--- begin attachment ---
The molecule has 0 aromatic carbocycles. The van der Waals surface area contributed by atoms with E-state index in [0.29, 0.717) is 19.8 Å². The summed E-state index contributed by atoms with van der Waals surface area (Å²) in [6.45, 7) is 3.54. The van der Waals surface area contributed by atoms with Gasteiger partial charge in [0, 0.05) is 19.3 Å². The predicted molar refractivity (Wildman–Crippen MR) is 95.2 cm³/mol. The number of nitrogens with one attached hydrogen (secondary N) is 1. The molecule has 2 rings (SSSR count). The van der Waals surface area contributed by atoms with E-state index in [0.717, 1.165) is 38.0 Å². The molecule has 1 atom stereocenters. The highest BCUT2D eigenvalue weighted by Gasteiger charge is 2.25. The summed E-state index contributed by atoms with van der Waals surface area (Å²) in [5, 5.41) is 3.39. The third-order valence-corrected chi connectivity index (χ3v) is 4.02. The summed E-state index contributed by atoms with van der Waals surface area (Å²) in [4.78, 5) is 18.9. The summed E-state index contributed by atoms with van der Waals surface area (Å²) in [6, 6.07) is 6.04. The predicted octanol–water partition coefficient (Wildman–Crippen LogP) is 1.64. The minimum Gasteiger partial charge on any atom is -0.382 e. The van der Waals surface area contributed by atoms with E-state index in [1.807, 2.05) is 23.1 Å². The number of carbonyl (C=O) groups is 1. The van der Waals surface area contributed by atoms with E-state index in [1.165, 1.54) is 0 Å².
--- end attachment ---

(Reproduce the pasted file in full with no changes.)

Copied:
The molecule has 0 aromatic carbocycles. The van der Waals surface area contributed by atoms with E-state index in [0.29, 0.717) is 19.8 Å². The summed E-state index contributed by atoms with van der Waals surface area (Å²) in [6.45, 7) is 3.54. The van der Waals surface area contributed by atoms with Gasteiger partial charge in [0, 0.05) is 19.3 Å². The predicted molar refractivity (Wildman–Crippen MR) is 95.2 cm³/mol. The number of nitrogens with one attached hydrogen (secondary N) is 1. The molecule has 2 rings (SSSR count). The van der Waals surface area contributed by atoms with E-state index in [0.717, 1.165) is 38.0 Å². The molecule has 1 atom stereocenters. The highest BCUT2D eigenvalue weighted by Gasteiger charge is 2.25. The summed E-state index contributed by atoms with van der Waals surface area (Å²) in [5, 5.41) is 3.39. The third-order valence-corrected chi connectivity index (χ3v) is 4.02. The summed E-state index contributed by atoms with van der Waals surface area (Å²) in [4.78, 5) is 18.9. The summed E-state index contributed by atoms with van der Waals surface area (Å²) in [6, 6.07) is 6.04. The predicted octanol–water partition coefficient (Wildman–Crippen LogP) is 1.64. The minimum Gasteiger partial charge on any atom is -0.382 e. The van der Waals surface area contributed by atoms with E-state index in [1.807, 2.05) is 23.1 Å². The number of carbonyl (C=O) groups is 1. The van der Waals surface area contributed by atoms with E-state index in [1.165, 1.54) is 0 Å².